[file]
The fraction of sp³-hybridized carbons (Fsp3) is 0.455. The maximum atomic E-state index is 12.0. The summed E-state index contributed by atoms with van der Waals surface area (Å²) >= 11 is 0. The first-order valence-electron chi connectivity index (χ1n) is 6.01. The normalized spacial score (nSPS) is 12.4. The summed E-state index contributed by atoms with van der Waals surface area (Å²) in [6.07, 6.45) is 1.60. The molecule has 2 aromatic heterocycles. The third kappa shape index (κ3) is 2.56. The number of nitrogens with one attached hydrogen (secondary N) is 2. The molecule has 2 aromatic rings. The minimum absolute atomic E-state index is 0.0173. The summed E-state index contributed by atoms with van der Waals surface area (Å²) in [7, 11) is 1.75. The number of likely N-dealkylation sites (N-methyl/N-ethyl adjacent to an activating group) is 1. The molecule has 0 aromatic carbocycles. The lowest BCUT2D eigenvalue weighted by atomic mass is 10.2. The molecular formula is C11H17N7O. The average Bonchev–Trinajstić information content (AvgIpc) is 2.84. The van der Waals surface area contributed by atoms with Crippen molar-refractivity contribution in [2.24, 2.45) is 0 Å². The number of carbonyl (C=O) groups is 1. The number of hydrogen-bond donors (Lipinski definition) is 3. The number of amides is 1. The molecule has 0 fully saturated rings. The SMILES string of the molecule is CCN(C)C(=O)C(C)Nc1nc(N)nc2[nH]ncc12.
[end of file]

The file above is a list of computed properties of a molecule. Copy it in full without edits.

The fraction of sp³-hybridized carbons (Fsp3) is 0.455. The maximum atomic E-state index is 12.0. The summed E-state index contributed by atoms with van der Waals surface area (Å²) >= 11 is 0. The first-order valence-electron chi connectivity index (χ1n) is 6.01. The normalized spacial score (nSPS) is 12.4. The summed E-state index contributed by atoms with van der Waals surface area (Å²) in [6.07, 6.45) is 1.60. The molecule has 2 aromatic heterocycles. The third kappa shape index (κ3) is 2.56. The number of nitrogens with one attached hydrogen (secondary N) is 2. The molecule has 2 aromatic rings. The minimum absolute atomic E-state index is 0.0173. The summed E-state index contributed by atoms with van der Waals surface area (Å²) in [7, 11) is 1.75. The number of likely N-dealkylation sites (N-methyl/N-ethyl adjacent to an activating group) is 1. The molecule has 0 aromatic carbocycles. The lowest BCUT2D eigenvalue weighted by atomic mass is 10.2. The molecular formula is C11H17N7O. The average Bonchev–Trinajstić information content (AvgIpc) is 2.84. The van der Waals surface area contributed by atoms with Crippen molar-refractivity contribution in [2.24, 2.45) is 0 Å². The number of carbonyl (C=O) groups is 1. The number of hydrogen-bond donors (Lipinski definition) is 3. The number of amides is 1. The molecule has 0 fully saturated rings. The SMILES string of the molecule is CCN(C)C(=O)C(C)Nc1nc(N)nc2[nH]ncc12.